83

15

3

Spending more for housing for poor people


 

Support

Oppose

Don't know

Total

75

23

2

<100%

84

16

--

100-200%

79

18

2

200%+

72

25

3

Making food stamps more available to poor people


 

Support

Oppose

Don't know

Total

61

35

4

<100%

78

18

3

100-200%

71

25

4

200%+

57

39

4

Guaranteeing everyone a minimum income


 

Support

Oppose

Don't know

Total

57

39

5

<100%

71

26

3

100-200%

61

31

7

200%+

54

42

4

24. Here is a list of things the government could do that some people say would reduce poverty in America. Do you support or oppose the government doing each?
(Results for one-half of total respondents)
[Total = 977, <100% = 146, 100-200%= 308, 200%+ = 523]


Requiring public schools to teach about moral values and the work ethic


 

Support

Oppose

Don't know

Total

83

15

2

<100%

87

10

3

100-200%

85

12

3

200%+

82

16

2

Expanding public employment programs


 

Support

Oppose

Don't know

Total

82

14

4

<100%

88

7

5

100-200%

87

9

4

200%+

79

17

4

Expanding job-training programs


 

Support

Oppose

Don't know

Total

94

5

1

<100%

95

3

2

100-200%

94

4

2

200%+

94

5

1

Improving public schools in low-income areas.


 

Support

Oppose

Don't know

Total

94

5

1

<100%

93

5

2

100-200%

94

4

2

200%+

94

5

1

Making it harder to get divorced.


 

Support

Oppose

Don't know

Total

38

55

7

<100%

42

44

13

100-200%

47

48

5

200%+

36

58

6

Putting more police in low-income areas.


 

Support

Oppose

Don't know

Total

72

25

3

<100%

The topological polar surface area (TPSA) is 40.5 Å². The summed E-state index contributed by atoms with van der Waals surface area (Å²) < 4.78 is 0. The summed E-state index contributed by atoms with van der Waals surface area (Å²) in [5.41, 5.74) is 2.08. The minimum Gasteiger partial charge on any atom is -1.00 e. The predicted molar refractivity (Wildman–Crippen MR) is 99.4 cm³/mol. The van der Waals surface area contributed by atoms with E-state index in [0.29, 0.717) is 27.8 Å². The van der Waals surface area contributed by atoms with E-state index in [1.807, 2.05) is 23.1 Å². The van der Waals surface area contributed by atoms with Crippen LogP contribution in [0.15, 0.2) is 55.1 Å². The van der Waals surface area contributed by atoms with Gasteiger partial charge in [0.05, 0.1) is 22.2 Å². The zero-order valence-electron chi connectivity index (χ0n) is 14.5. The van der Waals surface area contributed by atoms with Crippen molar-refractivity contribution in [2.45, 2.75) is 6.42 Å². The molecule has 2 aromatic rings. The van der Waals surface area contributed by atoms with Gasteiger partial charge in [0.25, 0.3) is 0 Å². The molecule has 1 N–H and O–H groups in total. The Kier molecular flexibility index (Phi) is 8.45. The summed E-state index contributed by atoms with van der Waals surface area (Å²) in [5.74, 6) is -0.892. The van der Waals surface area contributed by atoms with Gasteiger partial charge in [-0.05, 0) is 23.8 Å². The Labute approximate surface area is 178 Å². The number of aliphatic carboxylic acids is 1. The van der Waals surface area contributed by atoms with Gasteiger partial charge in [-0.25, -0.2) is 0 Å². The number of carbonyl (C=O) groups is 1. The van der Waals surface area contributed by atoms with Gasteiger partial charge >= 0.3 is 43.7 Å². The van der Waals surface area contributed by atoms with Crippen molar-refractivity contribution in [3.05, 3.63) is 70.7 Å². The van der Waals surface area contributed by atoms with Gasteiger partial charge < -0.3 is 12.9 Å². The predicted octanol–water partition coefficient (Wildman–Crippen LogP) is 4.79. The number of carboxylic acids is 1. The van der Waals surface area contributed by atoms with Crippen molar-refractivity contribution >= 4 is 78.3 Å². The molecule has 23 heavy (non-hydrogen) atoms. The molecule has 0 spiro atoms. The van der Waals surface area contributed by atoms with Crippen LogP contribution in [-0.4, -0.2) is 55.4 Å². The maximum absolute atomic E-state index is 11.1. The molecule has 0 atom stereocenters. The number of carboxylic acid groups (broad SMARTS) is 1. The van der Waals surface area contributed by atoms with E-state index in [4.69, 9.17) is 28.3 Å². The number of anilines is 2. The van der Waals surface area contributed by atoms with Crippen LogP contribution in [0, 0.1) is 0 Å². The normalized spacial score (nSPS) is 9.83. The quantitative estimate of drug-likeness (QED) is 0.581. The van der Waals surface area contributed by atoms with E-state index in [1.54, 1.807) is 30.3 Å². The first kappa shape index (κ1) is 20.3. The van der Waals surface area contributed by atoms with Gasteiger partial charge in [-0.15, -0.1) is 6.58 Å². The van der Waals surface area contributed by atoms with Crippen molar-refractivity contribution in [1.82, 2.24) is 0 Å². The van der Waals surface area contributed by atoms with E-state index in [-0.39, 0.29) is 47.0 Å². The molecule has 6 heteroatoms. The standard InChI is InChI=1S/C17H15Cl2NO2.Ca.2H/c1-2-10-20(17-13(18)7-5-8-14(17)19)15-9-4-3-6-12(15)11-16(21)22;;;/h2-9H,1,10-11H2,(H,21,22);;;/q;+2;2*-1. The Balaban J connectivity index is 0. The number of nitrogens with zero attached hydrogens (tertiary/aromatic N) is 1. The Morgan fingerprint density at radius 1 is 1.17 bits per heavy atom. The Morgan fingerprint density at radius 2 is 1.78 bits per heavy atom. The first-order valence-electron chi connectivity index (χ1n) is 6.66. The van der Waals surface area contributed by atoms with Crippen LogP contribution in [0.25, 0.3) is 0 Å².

78

17

5

100-200%

80

18

2

200%+

69

28

3

25. Would you be willing to pay more in taxes to pay for more of such government spending to help the poor?
(Results for total who support programs that can directly help the poor/reduce poverty in America and could cost money)
[Total =1926, <100% =291, 100-200%=607, 200%+ =1028]

 

Yes

No

Don't know

Total

57

40

3

<100%

60

36

4

100-200%

55

40

5

200%+

57

40

2

26. Would you be willing to pay $200 a year more in taxes?
(Results for respondents who would be willing to pay more in taxes for more government spending to help the poor)
[Total =1127,<100% =187, 100-200%= 338, 200%+ =602]

 

Yes

No

Donít know

Total

78

19

3

<100%

66

30

3

100-200%

71

25

4

200%+

80

17

3

24/25/26 Summary

 

Total

<100%

100-200%

200%+

SUPPORT PROGRAMS (NET)

99

99

99

98

Willing to pay more in taxes (NET)

56

59

54

56

Willing to pay $200

44

39

39

45

Not willing to pay $200

11

18

14

9

Not willing to pay more in taxes

39

36

40

40

DO NOT SUPPORT PROGRAMS

1

1

1

2

Donít know

--

--

--

--



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Methodology

The results of this project are based on a nationwide telephone survey conducted in English and Spanish between January 4 and February 27, 2001, among a random representative sample of 1,952 respondents 18 years of age and older. There was an oversample of 546 respondents who were identified as having an income of less than 200% of the federal poverty level. Overall the sample included 294 respondents having an income of less than 100% of the federal poverty level, 613 having an income of between 100% and 200% of the federal poverty level, and 1,045 with an income above 200% of the federal poverty level. The results for all groups are weighted to reflect the actual distribution in the nation. The field work was conducted by ICR/International Communications Research. The margin of sampling error is plus or minus 2.2 percentage points for total respondents, plus or minus 7.5 percentage points for those with an income of less than 100% of the federal poverty level, plus or minus 5.4 percentage points for those with an income of between 100% and 200% of the federal poverty level, and plus or minus 2.6 percentage points for those with an income above 200% of the federal poverty level. For results based on subsets of respondents the margin of error is higher.

When interpreting the data, keep in mind that because this was a telephone survey, it under-represents groups less likely to have telephones, such as people with very low incomes.